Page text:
I started doing regular voluntary work for a number of really special local charities before converting to being a self-employed charity consultant.

How supportive my employer was over this period

When I became ill and took time off work, my firm was supportive and one of my partners kept in touch and met me periodically to talk through possible phased returns to work.

How supportive my employer was on their return to the workplace and changes made in my work environment in order to promote my wellbeing

The firm was supportive and almost certainly did the right thing in resisting my pressure to try to build up the level of workload that I was seeking, to enable me to try to achieve the high targets of the past. However, I may not have seen it that way at the time.

I think, in retrospect, that once I became ill, it was only a matter of time before I would have to stop my job and change careers. I think my firm did give me the necessary breathing space to let me come to my own conclusions on this basis.

Advice I would give to others who feel their wellbeing/mental health is suffering:

  • see a GP the moment you start to suffer from sleep deprivation or feel anxiety
  • contact LawCare and talk through your concerns with an independent lawyer on a confidential basis
  • take time off work if your GP says you should take time off
  • remember that it is every bit as bad an illness as a physical illness and people won't think you are 'malingering'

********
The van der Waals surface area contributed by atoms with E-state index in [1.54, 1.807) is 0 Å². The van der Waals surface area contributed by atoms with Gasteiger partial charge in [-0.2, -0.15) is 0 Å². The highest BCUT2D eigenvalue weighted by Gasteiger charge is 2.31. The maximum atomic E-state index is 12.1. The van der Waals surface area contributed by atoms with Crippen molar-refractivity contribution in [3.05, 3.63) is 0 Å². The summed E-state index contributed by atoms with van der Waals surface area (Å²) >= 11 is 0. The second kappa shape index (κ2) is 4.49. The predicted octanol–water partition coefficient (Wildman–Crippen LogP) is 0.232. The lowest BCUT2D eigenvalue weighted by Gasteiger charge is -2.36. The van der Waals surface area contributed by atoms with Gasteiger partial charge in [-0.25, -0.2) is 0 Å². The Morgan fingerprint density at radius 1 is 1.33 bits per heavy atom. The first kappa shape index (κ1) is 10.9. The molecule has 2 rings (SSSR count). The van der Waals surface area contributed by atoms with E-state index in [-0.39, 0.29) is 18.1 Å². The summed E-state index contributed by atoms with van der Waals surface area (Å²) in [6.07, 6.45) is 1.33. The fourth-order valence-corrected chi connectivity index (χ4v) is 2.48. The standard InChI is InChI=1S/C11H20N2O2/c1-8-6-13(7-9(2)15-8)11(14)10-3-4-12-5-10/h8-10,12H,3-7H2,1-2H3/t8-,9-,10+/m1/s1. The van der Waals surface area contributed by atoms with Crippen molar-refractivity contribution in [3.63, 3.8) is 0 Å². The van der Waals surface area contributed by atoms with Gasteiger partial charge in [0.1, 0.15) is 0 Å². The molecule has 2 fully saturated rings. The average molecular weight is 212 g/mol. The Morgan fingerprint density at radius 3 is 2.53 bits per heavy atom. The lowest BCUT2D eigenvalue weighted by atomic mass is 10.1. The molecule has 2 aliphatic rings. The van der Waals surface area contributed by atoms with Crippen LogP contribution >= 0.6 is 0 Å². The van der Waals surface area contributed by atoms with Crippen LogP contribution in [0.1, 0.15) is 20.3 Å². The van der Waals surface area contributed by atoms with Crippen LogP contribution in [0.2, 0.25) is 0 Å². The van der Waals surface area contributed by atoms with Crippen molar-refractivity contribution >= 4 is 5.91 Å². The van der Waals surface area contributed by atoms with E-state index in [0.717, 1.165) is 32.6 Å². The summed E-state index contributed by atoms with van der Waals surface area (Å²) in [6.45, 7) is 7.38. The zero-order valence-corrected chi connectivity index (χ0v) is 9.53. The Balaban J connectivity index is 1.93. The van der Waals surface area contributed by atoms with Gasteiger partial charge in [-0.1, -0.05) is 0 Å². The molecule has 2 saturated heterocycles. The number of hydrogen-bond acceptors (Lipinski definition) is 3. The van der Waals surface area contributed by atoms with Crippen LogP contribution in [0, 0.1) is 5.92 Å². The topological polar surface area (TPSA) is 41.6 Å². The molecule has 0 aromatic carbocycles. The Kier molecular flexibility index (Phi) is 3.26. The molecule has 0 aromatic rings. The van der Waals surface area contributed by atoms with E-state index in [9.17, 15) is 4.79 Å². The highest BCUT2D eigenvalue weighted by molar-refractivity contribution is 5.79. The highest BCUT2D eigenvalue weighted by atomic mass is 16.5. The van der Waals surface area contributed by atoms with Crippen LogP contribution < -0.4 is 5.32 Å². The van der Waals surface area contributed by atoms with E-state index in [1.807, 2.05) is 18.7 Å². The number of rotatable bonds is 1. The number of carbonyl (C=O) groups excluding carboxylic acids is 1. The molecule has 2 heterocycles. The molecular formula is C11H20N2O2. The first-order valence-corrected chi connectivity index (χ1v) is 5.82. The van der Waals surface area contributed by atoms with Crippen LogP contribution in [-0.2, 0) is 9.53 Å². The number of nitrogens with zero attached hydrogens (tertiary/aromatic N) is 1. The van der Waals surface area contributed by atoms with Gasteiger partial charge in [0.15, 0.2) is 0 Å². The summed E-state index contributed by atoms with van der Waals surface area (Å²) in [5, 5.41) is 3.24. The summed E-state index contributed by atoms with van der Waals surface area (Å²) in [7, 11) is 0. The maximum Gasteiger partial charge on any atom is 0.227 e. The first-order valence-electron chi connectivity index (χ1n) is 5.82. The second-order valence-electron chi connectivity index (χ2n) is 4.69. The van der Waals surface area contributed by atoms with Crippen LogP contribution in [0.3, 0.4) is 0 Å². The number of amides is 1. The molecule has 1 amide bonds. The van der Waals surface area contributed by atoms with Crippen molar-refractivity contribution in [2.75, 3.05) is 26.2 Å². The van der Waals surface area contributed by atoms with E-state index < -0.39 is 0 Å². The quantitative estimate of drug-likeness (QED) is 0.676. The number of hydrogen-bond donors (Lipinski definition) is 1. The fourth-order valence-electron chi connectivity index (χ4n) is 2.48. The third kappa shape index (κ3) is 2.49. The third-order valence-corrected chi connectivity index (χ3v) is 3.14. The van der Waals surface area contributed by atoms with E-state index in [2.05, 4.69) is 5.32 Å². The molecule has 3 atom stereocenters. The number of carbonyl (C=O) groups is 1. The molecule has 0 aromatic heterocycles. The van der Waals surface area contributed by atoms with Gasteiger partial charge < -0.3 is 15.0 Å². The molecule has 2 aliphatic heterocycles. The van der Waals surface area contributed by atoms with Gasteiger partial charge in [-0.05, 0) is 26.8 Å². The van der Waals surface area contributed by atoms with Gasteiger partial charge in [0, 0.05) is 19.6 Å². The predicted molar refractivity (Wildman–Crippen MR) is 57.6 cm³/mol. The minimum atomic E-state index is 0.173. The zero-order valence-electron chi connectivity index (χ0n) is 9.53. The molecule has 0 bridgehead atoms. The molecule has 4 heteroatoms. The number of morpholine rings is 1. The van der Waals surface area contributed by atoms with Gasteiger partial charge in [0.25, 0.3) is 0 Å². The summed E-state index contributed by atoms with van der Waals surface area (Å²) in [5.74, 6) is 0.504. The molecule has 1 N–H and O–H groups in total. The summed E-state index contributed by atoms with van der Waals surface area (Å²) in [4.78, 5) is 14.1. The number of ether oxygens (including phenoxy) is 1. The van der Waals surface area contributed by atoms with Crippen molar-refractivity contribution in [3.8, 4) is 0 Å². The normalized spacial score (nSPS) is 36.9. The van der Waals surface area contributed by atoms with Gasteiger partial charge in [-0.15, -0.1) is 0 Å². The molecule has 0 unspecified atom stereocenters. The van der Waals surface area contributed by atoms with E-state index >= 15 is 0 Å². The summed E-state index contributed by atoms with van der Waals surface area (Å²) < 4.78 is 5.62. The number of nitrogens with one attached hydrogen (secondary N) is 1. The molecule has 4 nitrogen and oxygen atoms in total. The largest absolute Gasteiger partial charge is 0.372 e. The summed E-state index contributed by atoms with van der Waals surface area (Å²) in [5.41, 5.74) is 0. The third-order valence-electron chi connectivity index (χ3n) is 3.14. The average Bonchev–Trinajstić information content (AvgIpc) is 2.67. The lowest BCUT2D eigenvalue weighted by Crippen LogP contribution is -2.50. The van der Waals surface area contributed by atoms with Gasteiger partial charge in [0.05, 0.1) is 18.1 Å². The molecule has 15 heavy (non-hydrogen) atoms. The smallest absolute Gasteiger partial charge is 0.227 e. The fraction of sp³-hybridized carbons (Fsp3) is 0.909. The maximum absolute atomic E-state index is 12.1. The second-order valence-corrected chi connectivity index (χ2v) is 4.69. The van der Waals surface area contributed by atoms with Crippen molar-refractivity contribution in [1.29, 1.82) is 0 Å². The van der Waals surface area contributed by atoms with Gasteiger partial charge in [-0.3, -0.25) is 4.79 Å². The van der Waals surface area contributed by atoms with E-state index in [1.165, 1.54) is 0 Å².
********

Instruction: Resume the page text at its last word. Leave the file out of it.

• listen to your close family who will tell you that a legal career is not the be all and end all and that your health comes first
  • consider a change of career based on your favourite things in life, including undertaking voluntary work for charities that particularly interest you
  • mindfulness courses and possibly yoga to calm the mind and help you to live in the moment
  • keep up regular physical exercise
  • no one wants to take medication but take your GP's advice as it may be necessary, even if it is for a defined period. Be aware that it may take time to get the medication suited to you.

Advice I give to employers to better support their staff

  • ensure your whole firm/HR department truly understands the fact that one in three or four people will suffer from mental-health problems in their lifetime, which means, in a large firm, a significant number of people.
  • most people will try to put a good face on it and hide the symptoms so keep your eyes and ears open
  • understand that mental health problems are every bit as debilitating as physical and life-threatening conditions
  • set up a system of external confidential mentoring of staff so that health problems and anxieties can be identified long before other forms of treatment, like counselling, become necessary
  • engage an independent counselling/mentoring organization so that staff can seek
  • counselling in a way that is 100 per cent confidential, as In-house counselling cannot work due to potential or perceived lack of confidentiality
  • appreciate that being a lawyer in a significant law firm can be lonely in that there is potentially no one you can confide in when you feel vulnerable or anxious about the future.